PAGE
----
So I have been trying to compile and run the "hello world" exercise from the tutorial for the last 45 minutes. I am using Dev-C++ and typing in the source code exactly as it appears in the tutorial, but it is not working.
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int main ()
cout << "Funky Monkey!";
thegodamnbatman, you can use it for testing purpose, it let you have a chance to see the output before console closed by your compiler. If you run the file directly from console, you dont even need getchar(). If you are in windows, you can use System("pause");, but still for testing purpose only, because they are unsafe.
DTSCode, I just read www.cplusplus.com/articles/iw6AC542/. Thank you for the info.
If I want to do simple testing and not for final developed system, just to look at the result or just to have it pause and I want to avoid include so many lines of code, what is the best way to do this with one short line of code?
i think its like cin.ignore(1024, '\n'); im not dealing too much with buffers (at least not in that way) so i forget the proper thing to pass to it.
The other option is to either run your programs from the console in the first place (they are called console applications for a reason), or to update your IDE... I mean, seriously, Dev C++ is about 8 years old has numerous bugs. I would recommend changing IDE to something like eclipse, code::blocks, visual studio, or at least something like Orwell DevC++ or wxDevC++, as those are at least less out of date (and probably have fewer bugs).
The other option is to either run your programs from the console in the first place (they are called console applications for a reason)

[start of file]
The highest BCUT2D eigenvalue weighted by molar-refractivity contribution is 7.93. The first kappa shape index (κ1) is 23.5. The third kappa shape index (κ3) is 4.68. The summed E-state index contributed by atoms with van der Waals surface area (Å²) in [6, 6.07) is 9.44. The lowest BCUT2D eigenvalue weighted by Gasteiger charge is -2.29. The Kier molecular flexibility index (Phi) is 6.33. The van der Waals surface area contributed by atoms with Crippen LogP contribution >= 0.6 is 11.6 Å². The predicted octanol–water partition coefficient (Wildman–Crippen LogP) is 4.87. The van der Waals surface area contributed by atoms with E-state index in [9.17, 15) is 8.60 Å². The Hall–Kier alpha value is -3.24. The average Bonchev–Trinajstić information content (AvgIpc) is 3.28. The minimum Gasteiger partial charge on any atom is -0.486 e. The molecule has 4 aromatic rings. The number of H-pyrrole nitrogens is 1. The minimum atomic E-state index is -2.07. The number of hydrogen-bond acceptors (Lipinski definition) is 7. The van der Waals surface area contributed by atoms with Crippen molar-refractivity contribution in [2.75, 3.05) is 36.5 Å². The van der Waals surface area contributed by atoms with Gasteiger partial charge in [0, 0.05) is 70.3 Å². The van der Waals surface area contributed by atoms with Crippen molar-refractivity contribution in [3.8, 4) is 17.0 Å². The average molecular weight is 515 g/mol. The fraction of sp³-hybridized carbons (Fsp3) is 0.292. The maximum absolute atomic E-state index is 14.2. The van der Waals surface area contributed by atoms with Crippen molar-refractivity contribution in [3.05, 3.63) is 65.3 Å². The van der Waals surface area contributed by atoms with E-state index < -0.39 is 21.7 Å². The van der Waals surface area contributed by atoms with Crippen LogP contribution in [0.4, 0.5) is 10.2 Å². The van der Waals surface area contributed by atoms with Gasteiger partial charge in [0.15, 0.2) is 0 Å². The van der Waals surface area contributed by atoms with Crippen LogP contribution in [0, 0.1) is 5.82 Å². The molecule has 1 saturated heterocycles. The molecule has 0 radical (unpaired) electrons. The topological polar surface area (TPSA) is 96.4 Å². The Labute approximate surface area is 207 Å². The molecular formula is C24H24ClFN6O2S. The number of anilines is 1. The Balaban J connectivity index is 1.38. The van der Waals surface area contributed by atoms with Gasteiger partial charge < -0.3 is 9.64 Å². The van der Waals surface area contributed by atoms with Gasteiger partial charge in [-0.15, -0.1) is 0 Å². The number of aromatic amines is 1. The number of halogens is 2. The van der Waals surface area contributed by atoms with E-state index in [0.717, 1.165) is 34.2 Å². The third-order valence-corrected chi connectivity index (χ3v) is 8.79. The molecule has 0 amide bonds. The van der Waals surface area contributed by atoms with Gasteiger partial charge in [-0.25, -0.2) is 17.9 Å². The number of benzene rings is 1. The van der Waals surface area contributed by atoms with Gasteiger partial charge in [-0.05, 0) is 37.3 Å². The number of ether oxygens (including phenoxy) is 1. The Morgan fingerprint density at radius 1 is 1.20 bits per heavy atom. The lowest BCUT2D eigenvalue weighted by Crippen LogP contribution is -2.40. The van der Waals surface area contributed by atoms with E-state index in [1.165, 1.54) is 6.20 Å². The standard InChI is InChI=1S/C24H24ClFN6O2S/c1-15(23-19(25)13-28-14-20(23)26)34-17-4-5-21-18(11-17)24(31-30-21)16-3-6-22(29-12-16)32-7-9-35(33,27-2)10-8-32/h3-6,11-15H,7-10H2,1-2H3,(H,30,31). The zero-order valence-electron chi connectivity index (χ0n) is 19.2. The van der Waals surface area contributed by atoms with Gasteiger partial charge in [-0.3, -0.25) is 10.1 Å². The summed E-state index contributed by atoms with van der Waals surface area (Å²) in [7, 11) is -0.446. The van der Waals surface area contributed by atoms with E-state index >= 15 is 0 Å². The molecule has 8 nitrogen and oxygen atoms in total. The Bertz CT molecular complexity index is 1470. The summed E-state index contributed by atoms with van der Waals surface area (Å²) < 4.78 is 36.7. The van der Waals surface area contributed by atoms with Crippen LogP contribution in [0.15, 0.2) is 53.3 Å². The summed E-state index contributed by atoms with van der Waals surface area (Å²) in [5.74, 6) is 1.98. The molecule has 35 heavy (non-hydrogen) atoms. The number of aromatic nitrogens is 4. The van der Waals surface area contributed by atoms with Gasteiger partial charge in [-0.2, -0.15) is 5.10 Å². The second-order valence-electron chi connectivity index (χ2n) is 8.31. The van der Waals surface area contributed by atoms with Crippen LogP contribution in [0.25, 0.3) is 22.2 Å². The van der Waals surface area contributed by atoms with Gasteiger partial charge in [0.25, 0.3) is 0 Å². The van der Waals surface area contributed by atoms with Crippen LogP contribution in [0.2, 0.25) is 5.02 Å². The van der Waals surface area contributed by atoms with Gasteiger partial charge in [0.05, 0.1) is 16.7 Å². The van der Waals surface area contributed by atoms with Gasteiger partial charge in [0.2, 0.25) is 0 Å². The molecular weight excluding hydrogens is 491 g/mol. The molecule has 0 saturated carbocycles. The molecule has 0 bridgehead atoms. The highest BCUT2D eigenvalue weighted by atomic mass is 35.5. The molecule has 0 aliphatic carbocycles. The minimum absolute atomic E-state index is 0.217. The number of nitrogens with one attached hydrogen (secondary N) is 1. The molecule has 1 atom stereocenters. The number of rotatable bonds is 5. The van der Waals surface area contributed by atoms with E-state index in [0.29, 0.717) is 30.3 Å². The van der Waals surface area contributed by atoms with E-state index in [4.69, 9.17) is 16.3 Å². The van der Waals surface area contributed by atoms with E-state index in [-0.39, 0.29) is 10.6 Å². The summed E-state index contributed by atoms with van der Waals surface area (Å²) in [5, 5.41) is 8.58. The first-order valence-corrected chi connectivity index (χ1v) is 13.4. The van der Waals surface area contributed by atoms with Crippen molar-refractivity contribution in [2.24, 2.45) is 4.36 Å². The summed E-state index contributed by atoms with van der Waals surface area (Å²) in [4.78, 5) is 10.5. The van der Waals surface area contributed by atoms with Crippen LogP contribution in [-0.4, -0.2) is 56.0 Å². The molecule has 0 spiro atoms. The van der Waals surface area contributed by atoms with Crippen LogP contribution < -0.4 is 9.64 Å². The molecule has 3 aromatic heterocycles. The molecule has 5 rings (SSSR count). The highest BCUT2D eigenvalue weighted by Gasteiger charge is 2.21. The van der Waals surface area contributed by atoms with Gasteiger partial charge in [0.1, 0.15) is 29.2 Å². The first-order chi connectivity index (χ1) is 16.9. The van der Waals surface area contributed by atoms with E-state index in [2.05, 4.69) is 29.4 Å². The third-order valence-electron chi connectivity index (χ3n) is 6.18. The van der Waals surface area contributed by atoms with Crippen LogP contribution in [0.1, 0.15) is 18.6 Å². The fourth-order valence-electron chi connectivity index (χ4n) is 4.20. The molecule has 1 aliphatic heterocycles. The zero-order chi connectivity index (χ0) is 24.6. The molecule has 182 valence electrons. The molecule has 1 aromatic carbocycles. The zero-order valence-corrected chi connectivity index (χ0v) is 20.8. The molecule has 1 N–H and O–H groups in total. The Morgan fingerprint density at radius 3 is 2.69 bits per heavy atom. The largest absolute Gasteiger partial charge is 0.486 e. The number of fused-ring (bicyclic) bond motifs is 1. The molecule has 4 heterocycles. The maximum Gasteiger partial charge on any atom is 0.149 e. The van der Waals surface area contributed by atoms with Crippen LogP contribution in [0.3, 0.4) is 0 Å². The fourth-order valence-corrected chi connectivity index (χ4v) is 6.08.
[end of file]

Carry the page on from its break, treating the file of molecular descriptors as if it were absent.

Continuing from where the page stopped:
ok... he is running it in the console... where do you think its run when he just clicks on the exe? it creates a new instance of the command prompt and runs the exe in it. and that is not a smart idea. it is much better to learn to pause the program than have to tediously open up your terminal/command prompt, cd to the folder, and type it in. and it is bad practice to depend on your ide for anything
no, and heres why: lets say i have a variable, char c;. and i want to get user input with it. so i type in 'r' and enter. but on accident i type 'rt' and then enter. the c variable only grabs the the letter r, but the t is stored in a buffer, which is what cin, getch, _getch, etc, grab from. so lets back up. when i typed rt[enter] it was stored in a buffer. using cin>> c; it grabbed the r. but the t is still stored in the buffer (most input functions/objects ignore \n as it marks the end of the buffer, so we wont worry about it). so if we want to pause with just _getch() or getch(), we still have something in the buffer (ie 't') so it takes that instead of user input
^ cin.ignore() would have a similar issue.
You cannot guarantee that it wouldn't be more than 1024 before the linebreak either
Using std::cin.ignore( std::numeric_limits< std::streamsize >::max() ); may still fail
- taking input from the user
- then follows a lengthy process, the user may accidentally press keys
- trying to "pause", it pass because the buffer had something previously
> it is much better to learn to pause the program than have to tediously open up your terminal
It is very irritating when a program ends its processing but would not terminate because it expects user input.
You could simply leave the terminal open.
> it is bad practice to depend on your ide for anything
It is not a `dependency', we have other methods to solve the issue.
But it would be nice that the IDE behaves as it should.One of its responsibilities is to provide a testing environment.